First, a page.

The recent AP article, “In effort to improve U.S. ties, China honoring U.S. World War II Flying Tigers,” highlights an important goal in order to avoid military conflict with China. In addition, California.gov just published What Governor Newsom’s Trip to China Accomplished and (under)stated, “The fate of the world relies on climate cooperation with China.”
As Congress and the Pentagon rattle nuclear missiles along with China, these were welcome headlines. Yet the more immediate fate of the world depends on prevention of nuclear war.
On September 21, after a year of war in Ukraine where Putin raised nuclear warfare as an option, 20 physician editors of leading medical journals co-authored “Reducing the Risks of Nuclear War — The Role of Health Professionals,” which was simultaneously published in 100 medical journals. It began with this alert: “In January 2023, the Science and Security Board of the Bulletin of the Atomic Scientists moved the hands of the Doomsday Clock forward to 90 seconds before midnight, reflecting the growing risk of nuclear war.”
The authors recommend three immediate steps on the part of nuclear-armed states and their allies: 1) adopt a no-first-use policy; 2) take their nuclear weapons off hair-trigger alert; 3) urge all states involved in current conflicts to pledge publicly and unequivocally that they will not use nuclear weapons in these conflicts.
As a concerned grandparent of seven and a physician, I turned to WA Physicians for Social Responsibility. WPSR has been a leader in the anti-nuclear movement since the 1980s and has led in the formation and support of the Washington Against Nuclear Weapons Coalition, which includes more than 50 state organizations. WPSR recently co-hosted an Annual Policy Briefing with an organization singularly focused on reducing the threat of nuclear weapons, and I was fortunate to attend.
At the briefing, Rep. Pramila Jayapal, Rep. Adam Smith, and Dr. Bruce Amundson, spoke of their work to reduce the risk of nuclear war. Seattle author Steve Olson offered copies and discussed his book, The Apocalypse Factory: Plutonium and the Making of the Atomic Age, which is about the Manhattan project, Hanford’s role of producing plutonium (necessary for the Nagasaki bomb and the prototype for thousands of nuclear warheads built during the Cold War). Olson also discussed Truman’s decision to drop the atomic bombs and the cleanup that is still occurring at Hanford. Hiroshima bomb survivor Soh Hohrie shared his story of survival and made a plea for peace. The following day Dr. David Hall and his wife helped host a field-trip to Ground Zero Center for Nonviolent Action, which shares a fence with the Bangor-Trident submarine base.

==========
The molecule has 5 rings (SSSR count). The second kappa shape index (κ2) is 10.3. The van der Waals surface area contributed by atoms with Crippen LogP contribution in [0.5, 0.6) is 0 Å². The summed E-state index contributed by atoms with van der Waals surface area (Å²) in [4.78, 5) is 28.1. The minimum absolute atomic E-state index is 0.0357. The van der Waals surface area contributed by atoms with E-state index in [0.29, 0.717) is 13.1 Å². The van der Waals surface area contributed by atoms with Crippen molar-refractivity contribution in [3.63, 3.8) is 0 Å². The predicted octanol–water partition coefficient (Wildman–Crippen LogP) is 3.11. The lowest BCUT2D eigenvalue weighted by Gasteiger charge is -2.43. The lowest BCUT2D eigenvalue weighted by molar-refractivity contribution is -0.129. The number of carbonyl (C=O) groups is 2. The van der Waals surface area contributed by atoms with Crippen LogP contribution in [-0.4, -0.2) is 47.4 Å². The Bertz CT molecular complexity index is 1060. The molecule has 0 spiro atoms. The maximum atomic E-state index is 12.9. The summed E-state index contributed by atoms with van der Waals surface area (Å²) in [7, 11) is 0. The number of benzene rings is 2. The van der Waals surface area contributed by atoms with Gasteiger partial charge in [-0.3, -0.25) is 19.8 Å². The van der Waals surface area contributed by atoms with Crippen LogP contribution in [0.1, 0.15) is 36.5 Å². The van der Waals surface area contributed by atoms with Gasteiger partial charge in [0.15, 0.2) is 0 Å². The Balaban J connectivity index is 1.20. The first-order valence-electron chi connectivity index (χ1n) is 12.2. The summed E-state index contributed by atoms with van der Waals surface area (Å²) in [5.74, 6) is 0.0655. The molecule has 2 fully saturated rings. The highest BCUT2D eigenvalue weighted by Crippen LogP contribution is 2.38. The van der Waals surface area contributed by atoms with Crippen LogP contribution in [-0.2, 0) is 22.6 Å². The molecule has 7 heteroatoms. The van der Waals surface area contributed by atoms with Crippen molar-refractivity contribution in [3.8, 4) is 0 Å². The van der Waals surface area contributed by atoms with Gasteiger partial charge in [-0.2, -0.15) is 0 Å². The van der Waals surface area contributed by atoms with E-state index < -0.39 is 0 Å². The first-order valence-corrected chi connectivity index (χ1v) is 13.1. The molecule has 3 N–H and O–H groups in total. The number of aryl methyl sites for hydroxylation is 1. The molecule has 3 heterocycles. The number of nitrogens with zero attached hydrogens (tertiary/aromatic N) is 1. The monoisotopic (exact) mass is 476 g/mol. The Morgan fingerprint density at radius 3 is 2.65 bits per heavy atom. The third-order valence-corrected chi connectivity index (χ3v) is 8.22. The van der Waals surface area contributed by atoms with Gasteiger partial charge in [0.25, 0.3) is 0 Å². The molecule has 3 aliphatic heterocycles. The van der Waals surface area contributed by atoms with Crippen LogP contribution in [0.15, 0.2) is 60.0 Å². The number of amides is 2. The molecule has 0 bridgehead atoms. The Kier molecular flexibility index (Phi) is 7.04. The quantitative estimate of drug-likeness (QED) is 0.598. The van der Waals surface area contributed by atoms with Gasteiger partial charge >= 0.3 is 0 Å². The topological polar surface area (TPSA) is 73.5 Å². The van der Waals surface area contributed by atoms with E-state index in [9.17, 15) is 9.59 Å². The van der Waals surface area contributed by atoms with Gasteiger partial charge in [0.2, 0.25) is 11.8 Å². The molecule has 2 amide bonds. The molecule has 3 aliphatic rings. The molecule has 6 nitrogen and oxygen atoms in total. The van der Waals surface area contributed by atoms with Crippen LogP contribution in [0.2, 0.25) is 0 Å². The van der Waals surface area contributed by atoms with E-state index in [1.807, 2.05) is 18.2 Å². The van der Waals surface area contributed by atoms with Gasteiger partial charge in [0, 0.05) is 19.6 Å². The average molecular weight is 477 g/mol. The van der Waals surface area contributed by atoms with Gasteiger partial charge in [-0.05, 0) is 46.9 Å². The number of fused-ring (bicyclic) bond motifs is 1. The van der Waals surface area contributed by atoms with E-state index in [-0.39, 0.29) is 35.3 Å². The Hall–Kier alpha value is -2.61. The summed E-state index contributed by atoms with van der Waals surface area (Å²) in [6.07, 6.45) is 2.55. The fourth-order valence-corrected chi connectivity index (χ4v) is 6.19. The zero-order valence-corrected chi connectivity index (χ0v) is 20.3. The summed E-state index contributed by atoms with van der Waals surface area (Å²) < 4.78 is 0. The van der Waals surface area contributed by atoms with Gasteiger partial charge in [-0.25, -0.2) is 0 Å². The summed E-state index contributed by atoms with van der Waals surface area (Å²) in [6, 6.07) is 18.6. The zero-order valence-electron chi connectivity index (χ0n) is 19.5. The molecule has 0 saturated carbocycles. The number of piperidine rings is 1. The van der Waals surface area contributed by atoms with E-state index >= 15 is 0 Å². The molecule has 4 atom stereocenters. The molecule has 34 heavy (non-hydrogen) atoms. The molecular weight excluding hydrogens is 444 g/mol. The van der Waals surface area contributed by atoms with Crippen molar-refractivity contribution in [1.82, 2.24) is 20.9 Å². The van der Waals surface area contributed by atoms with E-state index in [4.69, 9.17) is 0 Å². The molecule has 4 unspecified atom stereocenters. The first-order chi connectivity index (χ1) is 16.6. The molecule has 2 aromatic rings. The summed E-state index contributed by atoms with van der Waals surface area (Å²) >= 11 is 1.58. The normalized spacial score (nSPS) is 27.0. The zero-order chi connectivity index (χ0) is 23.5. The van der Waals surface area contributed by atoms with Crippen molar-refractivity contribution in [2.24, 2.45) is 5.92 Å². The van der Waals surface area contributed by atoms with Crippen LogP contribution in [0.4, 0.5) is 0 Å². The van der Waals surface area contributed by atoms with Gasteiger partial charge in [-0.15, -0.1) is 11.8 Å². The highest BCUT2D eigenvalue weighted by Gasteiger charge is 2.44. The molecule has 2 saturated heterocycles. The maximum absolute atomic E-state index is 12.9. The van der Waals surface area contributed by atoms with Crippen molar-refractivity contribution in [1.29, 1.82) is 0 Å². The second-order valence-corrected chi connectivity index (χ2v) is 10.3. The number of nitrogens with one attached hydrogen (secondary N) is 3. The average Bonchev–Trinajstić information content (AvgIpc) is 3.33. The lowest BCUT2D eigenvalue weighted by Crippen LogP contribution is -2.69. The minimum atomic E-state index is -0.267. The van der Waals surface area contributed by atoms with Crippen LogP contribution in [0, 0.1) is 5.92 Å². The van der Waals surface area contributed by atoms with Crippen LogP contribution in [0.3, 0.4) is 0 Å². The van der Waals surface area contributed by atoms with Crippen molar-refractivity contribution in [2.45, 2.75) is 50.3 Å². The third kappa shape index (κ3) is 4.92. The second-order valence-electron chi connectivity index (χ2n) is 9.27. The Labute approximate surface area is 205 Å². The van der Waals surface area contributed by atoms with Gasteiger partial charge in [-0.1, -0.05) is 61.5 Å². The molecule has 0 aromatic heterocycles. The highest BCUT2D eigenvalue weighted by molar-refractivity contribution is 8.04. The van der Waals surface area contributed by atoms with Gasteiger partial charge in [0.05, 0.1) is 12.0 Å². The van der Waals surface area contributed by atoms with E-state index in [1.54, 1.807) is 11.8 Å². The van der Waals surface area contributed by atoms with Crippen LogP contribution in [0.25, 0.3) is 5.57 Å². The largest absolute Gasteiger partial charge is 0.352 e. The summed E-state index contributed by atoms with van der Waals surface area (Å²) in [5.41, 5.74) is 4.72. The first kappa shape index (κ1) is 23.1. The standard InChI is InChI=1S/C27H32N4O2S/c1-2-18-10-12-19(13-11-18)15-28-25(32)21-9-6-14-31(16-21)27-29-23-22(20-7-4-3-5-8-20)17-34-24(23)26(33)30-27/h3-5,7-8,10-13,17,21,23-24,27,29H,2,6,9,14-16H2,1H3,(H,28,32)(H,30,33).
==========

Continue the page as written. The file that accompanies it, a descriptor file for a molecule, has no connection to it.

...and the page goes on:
That experience led me to wonder: Might a delegation from Washington state build on California’s climate strategy and create a nuclear-war-prevention collaboration with China?
Senators Murray and Cantwell, Gov. Inslee, Representatives Jayapal and Smith, and the rest of our congressional delegation could focus on Washington state’s unique opportunity (and obligation) to lead in nuclear arms control. Hanford had the historical role in making the Nagasaki bomb and supplying the plutonium for our nuclear arsenal. Kitsap-Bangor Naval Base, the largest deployer of nuclear weapons in the U.S., is the West Coast hub for our ballistic missile submarines.
Recently I saw an announcement that the Biden administration is preparing to hold a rare discussion with China on nuclear-arms control. Washington state has the “Flying Tiger” force to help with these discussions. I urge all Washington’s Congresspeople, concerned citizens, other health professional colleagues and concerned organizations to seize this moment and add their voices to this issue of survival for our species and planet.